The next piece in Giverny Masso's series on neurodiversity in the arts comes from sound designer, performer and writer Adam Welsh, who set up his own agency for neurodivergent creatives.
Adam is senior agent and founder of Divergent Talent Group, the UK’s first talent management company exclusively representing neurodivergent creatives. His own experiences as a neurodivergent artist, self-producing and working across many different creative roles, gave him a unique insight into the barriers many other neurodivergent creatives face in the industry.
Giverny Masso is an arts journalist and the senior reporter at theatre newspaper The Stage. She is also a theatre maker, with her most recent project being a devised show as part of the Arcola Theatre’s Mental Health Company.
You can read the first blog post from this series here as well as a readers' reponse here and Ali Wilson's piece on How Arts Organisations can be More Neurodivergent-Friendly here.
Just about anyone can become an agent. I mean, they let me be one. After receiving a late ADHD diagnosis and struggling to sustain a career as an artist, I founded Divergent Talent Group. If only being an artist in the film, theatre and TV industries was quite so accessible!
Artists don’t often become artists to make money, which is just as well, because rarely are they the ones who decide if their work is worthy of an income. And it’s even more challenging to make a living as an artist if you are disabled or neurodivergent.
Running the agency has been eye-opening in terms of understanding how to meet the needs of neurodivergent artists. The barriers they can face – such as difficulties with planning, time management, processing information or regulating emotions – are too often perceived by others as “poor behaviour”. If you’re working with a wheelchair user, then it’s pretty well understood (one would hope) that you’re going to need a ramp. If you’re working with a neurodivergent person, what’s the ramp? The adjustments that need to be made for these artists can seem mysterious or amorphous, even to the artists themselves. These barriers are so often invisible.
Neurodivergent artists can be exceptional at lots of different things, often out of necessity. Many are multi-hyphenates because they’ve hyper-focused on their passion to the exclusion of everything else, but no one tells them they need to make a plan on how they’ll translate this passion into an income. So, they move on. They try something else, but get unbearably bored of it or lose all confidence or even lose their job because they were seen as “weird” or they just burn out. Neurodivergent artists diversify their skills in order to survive, but then many employers look at their CVs and don’t know what to do with them because their experience is too broad and what they “do” can’t be placed neatly in a box.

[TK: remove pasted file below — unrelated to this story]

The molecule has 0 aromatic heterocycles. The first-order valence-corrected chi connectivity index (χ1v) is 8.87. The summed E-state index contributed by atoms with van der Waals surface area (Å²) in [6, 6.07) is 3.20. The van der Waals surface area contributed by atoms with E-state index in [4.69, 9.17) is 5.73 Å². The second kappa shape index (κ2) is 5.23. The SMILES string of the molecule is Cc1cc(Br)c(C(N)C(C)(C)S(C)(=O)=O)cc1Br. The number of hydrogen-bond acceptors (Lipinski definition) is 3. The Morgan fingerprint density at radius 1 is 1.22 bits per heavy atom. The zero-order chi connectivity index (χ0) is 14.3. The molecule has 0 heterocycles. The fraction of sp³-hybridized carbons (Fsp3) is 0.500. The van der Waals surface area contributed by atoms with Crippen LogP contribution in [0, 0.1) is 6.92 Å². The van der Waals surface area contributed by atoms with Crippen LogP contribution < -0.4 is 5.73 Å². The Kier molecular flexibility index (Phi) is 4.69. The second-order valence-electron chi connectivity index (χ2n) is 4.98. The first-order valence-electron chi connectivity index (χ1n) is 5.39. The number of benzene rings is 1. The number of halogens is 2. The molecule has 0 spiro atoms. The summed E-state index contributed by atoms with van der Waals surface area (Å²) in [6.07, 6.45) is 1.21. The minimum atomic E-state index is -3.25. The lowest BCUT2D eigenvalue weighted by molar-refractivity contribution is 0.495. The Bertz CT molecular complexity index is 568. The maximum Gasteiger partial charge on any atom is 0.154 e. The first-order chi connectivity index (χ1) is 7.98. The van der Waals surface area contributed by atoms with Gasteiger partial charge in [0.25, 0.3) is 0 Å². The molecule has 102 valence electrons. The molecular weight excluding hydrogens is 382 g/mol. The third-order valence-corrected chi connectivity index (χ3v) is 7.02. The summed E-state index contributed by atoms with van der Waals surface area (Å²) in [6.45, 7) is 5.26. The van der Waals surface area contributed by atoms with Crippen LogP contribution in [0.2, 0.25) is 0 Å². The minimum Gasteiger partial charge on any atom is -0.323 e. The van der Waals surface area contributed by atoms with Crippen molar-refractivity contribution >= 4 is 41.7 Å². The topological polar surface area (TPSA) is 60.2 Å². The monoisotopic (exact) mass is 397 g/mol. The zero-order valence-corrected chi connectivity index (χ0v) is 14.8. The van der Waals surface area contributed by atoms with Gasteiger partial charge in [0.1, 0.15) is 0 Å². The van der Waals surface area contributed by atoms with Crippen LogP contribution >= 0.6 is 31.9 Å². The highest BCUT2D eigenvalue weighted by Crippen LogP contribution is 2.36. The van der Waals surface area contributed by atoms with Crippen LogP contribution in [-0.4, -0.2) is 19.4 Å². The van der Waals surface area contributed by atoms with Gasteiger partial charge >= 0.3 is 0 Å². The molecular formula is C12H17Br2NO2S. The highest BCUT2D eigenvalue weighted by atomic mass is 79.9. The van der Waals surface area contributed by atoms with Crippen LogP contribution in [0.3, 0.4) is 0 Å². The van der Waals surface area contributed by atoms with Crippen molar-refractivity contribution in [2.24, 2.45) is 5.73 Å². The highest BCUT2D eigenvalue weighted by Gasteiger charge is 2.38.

This is a shame, because somewhere in this defiance of easy categorisation is what makes neurodivergent artists such fine innovators and pioneers. Somewhere in the restless mind of the neurodivergent artist, where settling for a singular expression of anything is just not enough, somewhere in the borders, the liminal spaces and the contradictions is where great art is made.
That's why it’s essential that companies who work with neurodivergent artists design their projects so that they are fully accessible from the start. Access should be ring fenced in budgets and planned for because surely you want these artists to succeed? Working with neurodivergent and disabled talent makes excellent business sense and can have the most surprising outcomes. I’ve spoken with production companies who’ve made TV shows with fully integrated access strategies and not only have they come in under budget and on time, but there are also examples where the artistic output exceeds all expectations.
I’ve learned that if you assume that everyone might have their own individual access needs, this can make a meaningful shift towards inclusion. Make it standard practice to ask someone what their access needs are. Even if they don’t know what to say, that’s ok - paying attention to access at the start of a process can be transformative in the longer term.
If you're a producer or a company looking to work with neurodivergent artists, don't be afraid to take the first step. It may seem daunting, but the rewards are immeasurable. There’s still some way to go in making the industry truly inclusive, but by anticipating that everyone might have some kind of access requirement, you dismantle some of the barriers and transfer some of the power to those who need it the most. The people making the art.
For better or worse, I’ve learned that agenting can be a form of activism. I try to remain reasonable and balanced, but my priority is always the artist. While anyone can become an agent, good agenting really means that you are willing to put your neck on the line for your clients. As an agent, you have a responsibility to defend and advocate for artists where no one else will. As an agent you stand at the juncture between industry and art, and by pushing for change from this position, you have a real shot at creating more inclusive and accessible environments for all. I’d say that’s worth fighting for.
Have you experienced barriers to your working style? Have you collaborated with any companies who met your needs well and fully facilitated your creativity? Please do let us know, we'd be really interested to hear your thoughts.
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